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Evaluating estimates of materials offshoring from US manufacturing

  • Feenstra, Robert C.
  • Jensen, J. Bradford

When materials offshoring is measured by estimating imported intermediate inputs, a common assumption used is that an industry’s imports of each input, relative to its total demand, is the same as the economy-wide imports relative to total demand: this is the so-called “import comparability” or “proportionality” assumption. A report to the National Research Council identified this assumption as being a significant limitation of current data collection and analysis. In this note we move beyond this assumption to obtain a direct measure of imported materials by industry for the United States in 1997. At the 3-digit I–O industry level, there is a correlation of 0.68 between the offshoring shares made with and without the proportionality assumption, and a higher correlation of 0.87 when the shares are value weighted. While most value-weighted industries have differences below 50 percentage points in the two estimates, there are a significant number of cases that differ by 10 percentage points or more.

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Article provided by Elsevier in its journal Economics Letters.

Volume (Year): 117 (2012)
Issue (Month): 1 ()
Pages: 170-173

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Handle: RePEc:eee:ecolet:v:117:y:2012:i:1:p:170-173
Contact details of provider: Web page: http://www.elsevier.com/locate/ecolet

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  1. Andrew B. Bernard & J. Bradford Jensen & Peter K. Schott, 2005. "Importers, Exporters, and Multinationals: A Portrait of Firms in the U.S. that Trade Goods," NBER Working Papers 11404, National Bureau of Economic Research, Inc.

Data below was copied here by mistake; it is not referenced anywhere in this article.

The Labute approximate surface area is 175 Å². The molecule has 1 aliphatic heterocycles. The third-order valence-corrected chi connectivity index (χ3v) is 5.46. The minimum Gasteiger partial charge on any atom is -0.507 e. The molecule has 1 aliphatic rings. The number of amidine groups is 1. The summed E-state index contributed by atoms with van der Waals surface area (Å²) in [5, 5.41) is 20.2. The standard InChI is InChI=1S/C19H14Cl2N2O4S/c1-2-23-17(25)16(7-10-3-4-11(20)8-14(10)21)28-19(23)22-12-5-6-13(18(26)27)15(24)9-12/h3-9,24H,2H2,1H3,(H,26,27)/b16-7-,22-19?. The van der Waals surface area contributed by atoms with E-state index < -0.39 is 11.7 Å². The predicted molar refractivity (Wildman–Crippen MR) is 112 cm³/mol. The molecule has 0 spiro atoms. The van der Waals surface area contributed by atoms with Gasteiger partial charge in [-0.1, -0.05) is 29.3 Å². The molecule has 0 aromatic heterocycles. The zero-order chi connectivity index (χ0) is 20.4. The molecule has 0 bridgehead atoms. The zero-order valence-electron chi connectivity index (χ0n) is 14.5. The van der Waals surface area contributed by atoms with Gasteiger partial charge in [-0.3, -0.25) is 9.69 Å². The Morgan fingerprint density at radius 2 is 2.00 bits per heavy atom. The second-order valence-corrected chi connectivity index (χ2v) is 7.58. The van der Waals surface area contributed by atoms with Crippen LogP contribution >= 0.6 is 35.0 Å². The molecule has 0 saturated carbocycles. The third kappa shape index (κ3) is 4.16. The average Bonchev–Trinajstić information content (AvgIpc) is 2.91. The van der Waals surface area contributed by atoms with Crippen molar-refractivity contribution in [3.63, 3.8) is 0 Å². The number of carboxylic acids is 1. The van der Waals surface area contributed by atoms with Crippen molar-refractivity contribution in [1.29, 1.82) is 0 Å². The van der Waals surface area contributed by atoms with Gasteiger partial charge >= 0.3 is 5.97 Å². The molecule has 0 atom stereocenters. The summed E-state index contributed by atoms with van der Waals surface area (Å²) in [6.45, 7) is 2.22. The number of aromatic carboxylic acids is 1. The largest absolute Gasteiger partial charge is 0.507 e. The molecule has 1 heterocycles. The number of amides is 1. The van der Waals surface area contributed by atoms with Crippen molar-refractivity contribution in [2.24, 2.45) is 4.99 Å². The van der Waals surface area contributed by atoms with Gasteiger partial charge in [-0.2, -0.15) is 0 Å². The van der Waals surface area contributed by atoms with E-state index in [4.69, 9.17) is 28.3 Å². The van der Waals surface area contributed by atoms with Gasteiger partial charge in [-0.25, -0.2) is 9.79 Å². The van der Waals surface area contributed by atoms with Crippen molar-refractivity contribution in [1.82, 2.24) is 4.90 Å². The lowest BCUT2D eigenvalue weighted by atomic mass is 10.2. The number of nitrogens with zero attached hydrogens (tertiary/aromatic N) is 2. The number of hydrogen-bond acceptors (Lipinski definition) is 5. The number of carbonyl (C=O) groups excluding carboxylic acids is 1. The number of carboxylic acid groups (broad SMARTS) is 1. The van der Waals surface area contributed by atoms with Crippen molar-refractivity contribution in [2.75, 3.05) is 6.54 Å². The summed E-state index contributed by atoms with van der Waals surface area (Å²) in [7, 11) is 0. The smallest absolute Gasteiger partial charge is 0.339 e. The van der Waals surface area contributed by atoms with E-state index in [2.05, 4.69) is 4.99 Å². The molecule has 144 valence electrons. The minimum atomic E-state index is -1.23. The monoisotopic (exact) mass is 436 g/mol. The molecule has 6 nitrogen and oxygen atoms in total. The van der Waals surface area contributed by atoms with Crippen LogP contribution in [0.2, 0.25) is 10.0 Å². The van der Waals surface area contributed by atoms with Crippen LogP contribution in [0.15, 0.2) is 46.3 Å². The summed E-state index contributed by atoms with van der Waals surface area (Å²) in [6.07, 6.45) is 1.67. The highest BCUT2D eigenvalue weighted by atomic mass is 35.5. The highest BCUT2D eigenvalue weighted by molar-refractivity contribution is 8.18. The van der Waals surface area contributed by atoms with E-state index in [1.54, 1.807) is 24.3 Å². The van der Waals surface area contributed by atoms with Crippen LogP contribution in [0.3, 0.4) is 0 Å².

2. Robert C. Feenstra & John Romalis & Peter K. Schott, 2002. "U.S. Imports, Exports, and Tariff Data, 1989-2001," NBER Working Papers 9387, National Bureau of Economic Research, Inc.
  3. Susan N. Houseman & Christopher Kurz & Paul Lengermann & Benjamin Mandel, . "Offshoring Bias in U.S. Manufacturing," Upjohn Working Papers and Journal Articles snh20112, W.E. Upjohn Institute for Employment Research.
  4. Puzzello, Laura, 2012. "A proportionality assumption and measurement biases in the factor content of trade," Journal of International Economics, Elsevier, vol. 87(1), pages 105-111.
  5. Deborah Winkler, William Milberg, 2009. "WP 2009-12 Errors from the “Proportionality Assumption” in the Measurement of Offshoring: Application to German Labor Demand," SCEPA working paper series. SCEPA's main areas of research are macroeconomic policy, inequality and poverty, and globalization. 2009-12, Schwartz Center for Economic Policy Analysis (SCEPA), The New School.
  6. Robert C. Feenstra, 1996. "U.S. Imports, 1972-1994: Data and Concordances," NBER Working Papers 5515, National Bureau of Economic Research, Inc.
  7. Robert C. Feenstra & J. Bradford Jensen, 2012. "Evaluating Estimates of Materials Offshoring from U.S. Manufacturing," NBER Working Papers 17916, National Bureau of Economic Research, Inc.
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